Archive for August, 2009

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POST: Compassion for Lockerbie Bomber: Landmark or Lamentable?

August 24, 2009

I wanted to write something about last week’s release of convicted Lockerbie bomber Abdel Baset al-Megrahi when the story was first aired, but I felt that I needed to get a better understanding  of the history of the situation before making any judgments – plus, I wanted to see how people reacted.

The array of emotions attached to this case are staggering – everything from despair at his release to disbelief over his initial sentence. My main questions have remained, Was his release out of the ordinary and how will this affect US/UK, US/Libyan relations?

What I do not think many people realize is that freeing terminally ill prisoners on compassionate grounds is a key feature of Scottish law – it has been done 9 out of the last 13 cases, and had only been refused in last 4 because medical evidence did not the substantiate terminally ill status of the prisoners. Since the 9 releases had not taken into account the crime which the prisoner was convicted in the decision, this new release of al-Megrahi fits perfectly into Scottish precedent – prisoner is terminally ill, prisoner is released. The hype of the crime or the circumstance do not play a role.

On a further note, the low amount of media attention given to the continued questioning surrounding his conviction has surprised me. I do not agree or disagree with the aforementioned, very well-written, BBC article, but it does make one think. Of course, al-Megrahi could very well have had a hand in the bombing, but the evidence seems to point to the fact that the true perpetrators, the masterminds, have as of yet gone free. Is the conviction of one seemingly connected man, a “convenient scapegoat”, enough? Was he senior enough in the plan to be the sole representative of the perpetrators of this horrible crime?

Today, Scotland’s Justice Secretary Kenny MacAskill “doggedly” defended his decision to free al-Megrahi. He stood by “his and only his” decision and only lamented the heroes welcome given to the freed prisoner upon his return home to Libya on Thursday.  However, a senior State Department official said today that short of praising the Libyans, at least he could say that the “Thursday demonstrations could have been a lot worse.” But the official further stated that they were still “disgusting” and represented only the “minorly pathetic” responsiveness of Libyan officials.

Now there are new claims that oil diplomacy has played a part in the al-Megrahi release which is difficult to deny (although British officials have) considering the BusinessWeek article issued today of increased trade between Britain and Libya in coming months.  Between the US and UK, although tourists have threatened a UK boycott and all senior Obama administration officials balked at al-Megrahi’s release, they still stick by their claim that nothing will change in the relations between the two countries and that they “have great faith in the British democracy to air these things in a very thorough” manner.  In the end, it comes down to the indisputable fact that this decision was wholly up to the Scottish Authorities and, following their own precedent, no distinct changes in any bilateral relations seem to be forthcoming. However, if an under-the-table deal was struck between the UK and Libya, there really is no excuse.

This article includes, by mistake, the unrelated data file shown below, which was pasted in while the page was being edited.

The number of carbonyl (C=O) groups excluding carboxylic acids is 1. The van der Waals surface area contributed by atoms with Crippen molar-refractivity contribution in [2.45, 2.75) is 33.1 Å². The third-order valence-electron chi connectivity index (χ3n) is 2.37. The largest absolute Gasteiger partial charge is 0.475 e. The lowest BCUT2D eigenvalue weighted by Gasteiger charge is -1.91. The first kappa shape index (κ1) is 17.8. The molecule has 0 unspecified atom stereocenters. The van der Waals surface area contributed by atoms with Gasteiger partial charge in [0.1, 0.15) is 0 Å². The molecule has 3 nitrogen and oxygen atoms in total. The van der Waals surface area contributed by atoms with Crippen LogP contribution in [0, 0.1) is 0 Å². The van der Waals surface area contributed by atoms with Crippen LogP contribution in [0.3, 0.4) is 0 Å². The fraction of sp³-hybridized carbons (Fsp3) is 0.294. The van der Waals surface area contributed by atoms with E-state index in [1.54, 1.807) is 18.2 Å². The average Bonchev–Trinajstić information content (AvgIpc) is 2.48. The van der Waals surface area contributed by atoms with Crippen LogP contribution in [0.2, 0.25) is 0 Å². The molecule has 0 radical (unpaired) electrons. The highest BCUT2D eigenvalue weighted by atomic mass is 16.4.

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POST: South Korean Satellite Launch Signals Warming Relations AND Why Barney Frank Rocks

August 19, 2009

So I couldn’t decide which story to write about today, so, hell, I’ll just write about both.

First, a let’s take a little time out to speculate about today’s delayed launch of the South Korean rocket, supposedly holding a satellite in tow. Most news sources are pegging this as what it seems to be, a glitch that caused the rocket launch to be delayed just eight minutes before it’s scheduled take-off. Yesterday at the State Department, Spokesman Ian Kelly told reporters that this launch, eerily similar in stated purpose to the North Korean “satellite” launch a few months ago, is no cause for concern due to the “very open, transparent way” in which South Korea’s space program has taken shape.

The rocket, in a file photo from April of this year, is a formidable sight.

The rocket, in a file photo from April of this year, is a formidable sight.

The North Koreans, on the other hand, are “under a number of U.N. Security Council sanctions relating to their ballistic missile program, and the U.N. Security Council called on them to suspend all activities relating to the missile program.” In brief, I completely agree, but should we take the “glitch” at face value, or should we speculate that North Korea’s recent publicly stated outrage that the South wasn’t being questioned for its launch has caused the South to delay the program – a political glitch, you might say. 🙂

The other story, that I just have to put in for the pure joy that it brought me last night, is Congressman Barney Frank‘s (D-Mass) unabashed and, finally, total rejection of the Nazi characterization that is being put forth by birthers, deathers, and all the other crazies that are showing up at town hall meetings across the country. In response to the question “Why are you supporting this Nazi policy?” Rep. Frank responds, “On what planet do you spend most of your time?” Characterizing her, and others’ use of Nazi symbols in the health care debate “vile, contemptible nonsense,” he called attention to his own Jewish heritage and ended with, “Ma’am, trying to have a conversation with you would be like arguing with a dining room table.”

I absolutely love it. Just another proof (if the below picture isn’t enough) that he is still a cool cucumber. For the video, here‘s is the link to the Huffington Post article on the same subject.

[UPDATE: Bill Richardson on MSNBC made the claim that the South Korea satellite launch delay (or ‘cancellation’ as they said) was a tip of the hat to North Korea’s warming relations with the South, especially in the wake of former South Korean President Kim Dae-jung’s death and the North’s decision to send a team to his funeral in homage. Interesting. I guess it was more than just a glitch. Also see this blog for further speculation.]